Reviewed by Mae Hunt
Listening to Jason Isbell’s Reunions will inevitably leave you feeling nostalgic, but with an urge to rock out nonetheless. Backed by his band, the 400 Unit, the 10-track album mirrors Isbell’s own personal challenges while providing listeners with meticulously produced country rock music. Isbell has won four Grammys (out of four nominations!) and two UK Americana awards (out of two nominations!) – so the success of Reunions does not surprise me. Nonetheless, the Alabama singer has struck gold yet again on his seventh album.
Let’s begin with the opening track: What’ve I Done to Help? Reflecting on our current political and social turmoil, Isbell engages in self reflection and questions his individual impact on society. The nearly seven minute song is guided by a heavy base and states: “Now the world’s on fire and we just climb higher, ’til we’re no longer bothered by smoke and sound. Good people suffer and the heart gets tougher.” This song sets the tone for the following tracks, most of which stems from self-reflection and the desire to contemplate past turmoils.
For example, It Gets Easier is directly tied to Isbell’s own battle with alcoholism. In this song, Isbell wisely advises a fellow alcoholic that although it gets easier, it never becomes easy. In a profound verse, he sings: “Last night I dreamed that I’d been drinking. Same dream I have ’bout twice a week. I had one glass of wine, I woke up feeling fine, and that’s how I knew it was a dream.”
Similarly, St. Peters Autograph was written for his spouse, Amanda Shires, when she was grieving the loss of a friend. This song, perhaps the most sentimental and emotional on the album, is a testament to not only Isbell’s prolific songwriting skills but his ability to pour his heart into his music. The softness of this song, Isbell’s tender voice, and the quiet instrumentals coalesce to create a truly moving piece of music.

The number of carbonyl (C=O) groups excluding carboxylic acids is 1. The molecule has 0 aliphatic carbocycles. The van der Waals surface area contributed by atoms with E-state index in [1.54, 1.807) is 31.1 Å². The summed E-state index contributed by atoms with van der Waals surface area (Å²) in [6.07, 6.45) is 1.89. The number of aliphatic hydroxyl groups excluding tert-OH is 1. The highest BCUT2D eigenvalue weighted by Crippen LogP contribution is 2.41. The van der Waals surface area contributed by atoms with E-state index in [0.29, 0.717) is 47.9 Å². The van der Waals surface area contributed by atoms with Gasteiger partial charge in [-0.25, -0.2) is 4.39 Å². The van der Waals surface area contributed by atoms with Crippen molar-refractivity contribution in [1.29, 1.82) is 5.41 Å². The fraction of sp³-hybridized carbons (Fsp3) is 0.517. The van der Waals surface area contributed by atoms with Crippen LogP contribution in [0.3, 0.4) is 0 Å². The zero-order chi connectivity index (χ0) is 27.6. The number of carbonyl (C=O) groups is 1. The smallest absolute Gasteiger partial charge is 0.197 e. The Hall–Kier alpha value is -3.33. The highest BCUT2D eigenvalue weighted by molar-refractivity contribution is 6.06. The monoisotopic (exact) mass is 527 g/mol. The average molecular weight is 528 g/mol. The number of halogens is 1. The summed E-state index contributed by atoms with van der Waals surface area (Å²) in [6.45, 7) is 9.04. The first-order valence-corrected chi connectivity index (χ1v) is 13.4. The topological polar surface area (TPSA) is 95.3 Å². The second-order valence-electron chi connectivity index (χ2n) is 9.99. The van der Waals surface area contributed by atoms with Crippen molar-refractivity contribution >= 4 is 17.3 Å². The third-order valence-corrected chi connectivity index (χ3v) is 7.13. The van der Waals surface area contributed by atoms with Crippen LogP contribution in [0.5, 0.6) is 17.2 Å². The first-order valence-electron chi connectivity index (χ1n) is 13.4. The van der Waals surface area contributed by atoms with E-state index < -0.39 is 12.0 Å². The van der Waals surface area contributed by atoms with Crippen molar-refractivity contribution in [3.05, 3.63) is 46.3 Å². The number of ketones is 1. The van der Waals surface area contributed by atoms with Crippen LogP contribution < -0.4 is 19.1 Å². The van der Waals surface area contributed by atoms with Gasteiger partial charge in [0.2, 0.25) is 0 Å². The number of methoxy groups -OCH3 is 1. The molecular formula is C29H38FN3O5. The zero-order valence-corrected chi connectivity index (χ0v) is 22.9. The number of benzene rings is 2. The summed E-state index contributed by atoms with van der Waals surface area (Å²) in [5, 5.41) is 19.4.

In contrast to the intimacy of St. Peters Autograph, Overseas is a roaring rock song with bluesy undertones, combining guitar, fiddles, and synths. Also written in relation to his spouse, Amanda Shires, Isbell shares the devastation and heartbreak that comes with long-distance. Written at the time when Isbell and Shires (also a singer-songwriter) were touring separately, this is yet another powerful song that tugs on the heart-strings.
Other songs I can’t neglect to mention include the crowd-favorite Dreamsicle, which details sad memories of childhood and left me feeling nostalgic, and Letting You Go, the album finale that follows Isbell’s determination to put his daughter’s needs before his own. The common theme strung throughout the album is perhaps Isbell’s ability to make his own personal experiences relatable, while invoking a strong sense of emotion in his listeners.
Finally, I will leave you with arguably the most nourishing and hopeful song on the album, River. In a metaphoric act, Isbell uses the river to wash away his sins, choosing forgiveness over anger. With piano in the background, Isbell sings: “River, here’s my secrets. Things I cannot tell a soul, like the children that I’ve orphaned and the fortune that I’ve stole.” It is almost baptismal, as though he comes clean after fully admitting his sins. This song is the crux of the album, as each track offers an honest look into Isbell’s life, the pain and the pleasure, with the ultimate goal of forgiveness and acceptance. It’s as though his lyrical transparency has set him free of his past, allowing him to walk confidently towards whatever his future has in store.
Listen to and buy Reunions here.